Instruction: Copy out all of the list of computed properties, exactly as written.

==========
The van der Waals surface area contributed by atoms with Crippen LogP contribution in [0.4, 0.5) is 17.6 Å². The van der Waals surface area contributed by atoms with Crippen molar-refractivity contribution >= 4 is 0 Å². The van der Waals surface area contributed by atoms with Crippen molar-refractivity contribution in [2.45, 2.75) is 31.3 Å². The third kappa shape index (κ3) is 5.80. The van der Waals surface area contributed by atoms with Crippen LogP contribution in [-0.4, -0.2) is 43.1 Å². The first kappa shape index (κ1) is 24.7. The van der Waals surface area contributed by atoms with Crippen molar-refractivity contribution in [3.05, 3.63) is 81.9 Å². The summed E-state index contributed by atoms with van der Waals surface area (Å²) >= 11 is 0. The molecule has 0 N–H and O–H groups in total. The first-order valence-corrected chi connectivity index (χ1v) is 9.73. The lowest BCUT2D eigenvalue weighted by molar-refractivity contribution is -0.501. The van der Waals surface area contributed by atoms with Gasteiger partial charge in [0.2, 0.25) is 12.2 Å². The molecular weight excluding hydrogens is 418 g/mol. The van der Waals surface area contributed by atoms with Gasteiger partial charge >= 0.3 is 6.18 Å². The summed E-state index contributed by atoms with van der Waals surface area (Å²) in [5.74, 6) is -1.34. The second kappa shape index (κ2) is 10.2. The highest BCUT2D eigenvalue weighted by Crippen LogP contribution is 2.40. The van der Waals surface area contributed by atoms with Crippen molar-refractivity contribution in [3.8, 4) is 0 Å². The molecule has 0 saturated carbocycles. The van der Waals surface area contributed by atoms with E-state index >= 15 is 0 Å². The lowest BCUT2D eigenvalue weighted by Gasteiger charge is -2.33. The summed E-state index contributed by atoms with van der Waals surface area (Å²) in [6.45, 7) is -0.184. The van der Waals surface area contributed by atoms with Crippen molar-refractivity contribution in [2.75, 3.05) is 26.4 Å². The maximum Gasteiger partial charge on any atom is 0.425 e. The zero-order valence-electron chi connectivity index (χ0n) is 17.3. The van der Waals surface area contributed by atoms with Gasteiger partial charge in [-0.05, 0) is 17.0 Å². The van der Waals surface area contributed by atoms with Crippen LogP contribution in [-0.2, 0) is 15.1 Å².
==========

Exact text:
The van der Waals surface area contributed by atoms with Crippen LogP contribution in [0.4, 0.5) is 17.6 Å². The van der Waals surface area contributed by atoms with Crippen molar-refractivity contribution >= 4 is 0 Å². The van der Waals surface area contributed by atoms with Crippen molar-refractivity contribution in [2.45, 2.75) is 31.3 Å². The third kappa shape index (κ3) is 5.80. The van der Waals surface area contributed by atoms with Crippen LogP contribution in [-0.4, -0.2) is 43.1 Å². The first kappa shape index (κ1) is 24.7. The van der Waals surface area contributed by atoms with Crippen molar-refractivity contribution in [3.05, 3.63) is 81.9 Å². The summed E-state index contributed by atoms with van der Waals surface area (Å²) >= 11 is 0. The molecule has 0 N–H and O–H groups in total. The first-order valence-corrected chi connectivity index (χ1v) is 9.73. The lowest BCUT2D eigenvalue weighted by molar-refractivity contribution is -0.501. The van der Waals surface area contributed by atoms with Gasteiger partial charge in [0.2, 0.25) is 12.2 Å². The molecular weight excluding hydrogens is 418 g/mol. The van der Waals surface area contributed by atoms with Gasteiger partial charge >= 0.3 is 6.18 Å². The summed E-state index contributed by atoms with van der Waals surface area (Å²) in [5.74, 6) is -1.34. The second kappa shape index (κ2) is 10.2. The highest BCUT2D eigenvalue weighted by Crippen LogP contribution is 2.40. The van der Waals surface area contributed by atoms with Crippen molar-refractivity contribution in [3.8, 4) is 0 Å². The molecule has 0 saturated carbocycles. The van der Waals surface area contributed by atoms with E-state index >= 15 is 0 Å². The lowest BCUT2D eigenvalue weighted by Gasteiger charge is -2.33. The summed E-state index contributed by atoms with van der Waals surface area (Å²) in [6.45, 7) is -0.184. The van der Waals surface area contributed by atoms with Crippen molar-refractivity contribution in [2.75, 3.05) is 26.4 Å². The maximum Gasteiger partial charge on any atom is 0.425 e. The zero-order valence-electron chi connectivity index (χ0n) is 17.3. The van der Waals surface area contributed by atoms with Gasteiger partial charge in [-0.05, 0) is 17.0 Å². The van der Waals surface area contributed by atoms with Crippen LogP contribution in [-0.2, 0) is 15.1 Å².